Dorset Police Chief Constable Martin Baker resigns
Dorset Police's most senior officer is resigning after nearly eight years with the force.
Chief Constable Martin Baker will step down at the end of September.
Deputy Chief Constable Debbie Simpson was appointed acting chief constable by Dorset Police Authority and will take up her new role on 1 October.
She is overseeing preparations for the transition from police authorities to police and crime commissioners taking place in November.
Mr Baker said: "After eight years as chief constable in Dorset and over 38 years as a serving police officer, I feel the time is right to hand over leadership of the force."
He said it had been a privilege and thanked his colleagues for their "commitment, drive and ability".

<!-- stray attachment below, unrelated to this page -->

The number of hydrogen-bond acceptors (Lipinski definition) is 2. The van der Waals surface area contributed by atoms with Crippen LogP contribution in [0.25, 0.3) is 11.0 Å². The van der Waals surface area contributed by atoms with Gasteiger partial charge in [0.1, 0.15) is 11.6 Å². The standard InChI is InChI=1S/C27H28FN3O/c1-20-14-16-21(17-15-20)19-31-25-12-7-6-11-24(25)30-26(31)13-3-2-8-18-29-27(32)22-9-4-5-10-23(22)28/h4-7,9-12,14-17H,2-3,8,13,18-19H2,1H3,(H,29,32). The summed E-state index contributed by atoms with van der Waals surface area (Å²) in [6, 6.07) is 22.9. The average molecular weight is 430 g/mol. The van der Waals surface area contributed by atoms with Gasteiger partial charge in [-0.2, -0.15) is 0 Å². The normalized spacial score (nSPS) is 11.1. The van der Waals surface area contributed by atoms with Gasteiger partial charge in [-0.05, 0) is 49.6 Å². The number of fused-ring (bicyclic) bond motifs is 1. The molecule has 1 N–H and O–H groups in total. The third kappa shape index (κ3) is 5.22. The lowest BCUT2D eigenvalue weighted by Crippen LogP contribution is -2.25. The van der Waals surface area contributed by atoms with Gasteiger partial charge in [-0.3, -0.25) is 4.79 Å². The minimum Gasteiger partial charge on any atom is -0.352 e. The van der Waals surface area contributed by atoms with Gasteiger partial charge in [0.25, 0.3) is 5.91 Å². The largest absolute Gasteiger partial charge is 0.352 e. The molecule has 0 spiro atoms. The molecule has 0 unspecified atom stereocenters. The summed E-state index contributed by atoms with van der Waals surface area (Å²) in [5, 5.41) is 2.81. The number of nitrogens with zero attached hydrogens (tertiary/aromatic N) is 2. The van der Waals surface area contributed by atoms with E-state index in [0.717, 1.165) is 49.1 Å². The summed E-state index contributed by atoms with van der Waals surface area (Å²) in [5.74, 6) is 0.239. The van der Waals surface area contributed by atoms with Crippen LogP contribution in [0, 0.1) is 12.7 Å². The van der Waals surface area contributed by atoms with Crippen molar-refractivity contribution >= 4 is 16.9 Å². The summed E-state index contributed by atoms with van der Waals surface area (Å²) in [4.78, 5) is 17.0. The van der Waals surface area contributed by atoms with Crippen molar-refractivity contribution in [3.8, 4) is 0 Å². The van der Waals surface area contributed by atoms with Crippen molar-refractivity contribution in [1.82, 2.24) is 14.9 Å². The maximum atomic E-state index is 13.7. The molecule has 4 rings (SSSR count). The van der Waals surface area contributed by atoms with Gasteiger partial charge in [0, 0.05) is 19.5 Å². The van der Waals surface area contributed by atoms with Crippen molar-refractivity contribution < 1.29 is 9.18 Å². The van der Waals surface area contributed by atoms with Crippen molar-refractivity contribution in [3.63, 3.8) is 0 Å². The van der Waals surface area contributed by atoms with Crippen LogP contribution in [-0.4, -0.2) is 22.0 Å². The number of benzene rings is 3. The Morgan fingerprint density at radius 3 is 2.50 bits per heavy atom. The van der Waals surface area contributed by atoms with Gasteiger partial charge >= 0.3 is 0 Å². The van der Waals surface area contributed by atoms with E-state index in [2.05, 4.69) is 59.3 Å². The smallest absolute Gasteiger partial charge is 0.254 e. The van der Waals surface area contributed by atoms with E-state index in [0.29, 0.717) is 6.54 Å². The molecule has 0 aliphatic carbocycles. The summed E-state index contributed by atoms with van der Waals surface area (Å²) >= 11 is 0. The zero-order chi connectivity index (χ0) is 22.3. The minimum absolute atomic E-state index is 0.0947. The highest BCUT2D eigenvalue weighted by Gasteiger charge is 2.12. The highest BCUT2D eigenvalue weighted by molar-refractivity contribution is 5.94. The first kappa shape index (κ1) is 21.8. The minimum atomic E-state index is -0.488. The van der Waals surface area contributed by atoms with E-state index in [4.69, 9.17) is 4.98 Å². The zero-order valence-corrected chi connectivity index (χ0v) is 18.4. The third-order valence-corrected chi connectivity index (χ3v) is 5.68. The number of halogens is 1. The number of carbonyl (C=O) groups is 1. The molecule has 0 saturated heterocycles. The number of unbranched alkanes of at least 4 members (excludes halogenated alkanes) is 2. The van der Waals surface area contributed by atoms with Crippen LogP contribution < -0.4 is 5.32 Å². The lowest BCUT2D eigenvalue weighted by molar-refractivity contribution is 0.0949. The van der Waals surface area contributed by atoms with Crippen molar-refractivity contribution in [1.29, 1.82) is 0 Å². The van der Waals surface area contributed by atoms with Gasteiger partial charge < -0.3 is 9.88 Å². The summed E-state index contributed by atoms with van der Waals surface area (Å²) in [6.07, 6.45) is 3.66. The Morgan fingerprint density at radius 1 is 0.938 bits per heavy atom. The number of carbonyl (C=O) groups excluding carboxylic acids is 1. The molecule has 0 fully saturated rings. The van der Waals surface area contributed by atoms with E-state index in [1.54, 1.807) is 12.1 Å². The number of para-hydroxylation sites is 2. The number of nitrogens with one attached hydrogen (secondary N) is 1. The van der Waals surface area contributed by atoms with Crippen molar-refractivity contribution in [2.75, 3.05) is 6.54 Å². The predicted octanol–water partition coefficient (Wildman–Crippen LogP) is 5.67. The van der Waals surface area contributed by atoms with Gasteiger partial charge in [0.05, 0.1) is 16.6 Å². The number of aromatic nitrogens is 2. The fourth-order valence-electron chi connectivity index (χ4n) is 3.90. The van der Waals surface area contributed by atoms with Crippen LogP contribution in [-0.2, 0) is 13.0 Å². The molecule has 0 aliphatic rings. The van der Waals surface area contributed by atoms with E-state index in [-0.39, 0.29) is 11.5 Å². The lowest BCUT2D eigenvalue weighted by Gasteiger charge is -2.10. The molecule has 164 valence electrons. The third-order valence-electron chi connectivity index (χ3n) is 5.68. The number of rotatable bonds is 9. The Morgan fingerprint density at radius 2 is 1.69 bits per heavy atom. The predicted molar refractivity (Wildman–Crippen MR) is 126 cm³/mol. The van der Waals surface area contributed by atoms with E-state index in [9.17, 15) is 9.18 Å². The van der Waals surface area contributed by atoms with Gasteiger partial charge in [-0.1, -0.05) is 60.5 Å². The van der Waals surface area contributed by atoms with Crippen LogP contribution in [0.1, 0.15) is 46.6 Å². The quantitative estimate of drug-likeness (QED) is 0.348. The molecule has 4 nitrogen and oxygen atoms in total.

"I would particularly like to thank my wife and my three daughters for their immense support throughout my policing career, they have cheerfully endured all of the house moves and the endless new schools and I cannot fully express to them my immense gratitude," he added.
Mr Baker has been chief constable of Dorset Police since January 2005 after transferring from Gloucestershire Constabulary, where he was assistant chief constable and deputy chief constable.
His career began with the Metropolitan Police in 1974 and he also served in both uniform and detective roles with the West Mercia and Gwent forces.
Michael Taylor, chairman of Dorset Police Authority, thanked Mr Baker, adding: "Under his leadership crime has consistently fallen and public confidence increased, despite unprecedented cuts in funding."
The authority also approved the appointment of assistant chief constable Adrian Whiting as the force's acting deputy chief constable from 1 October.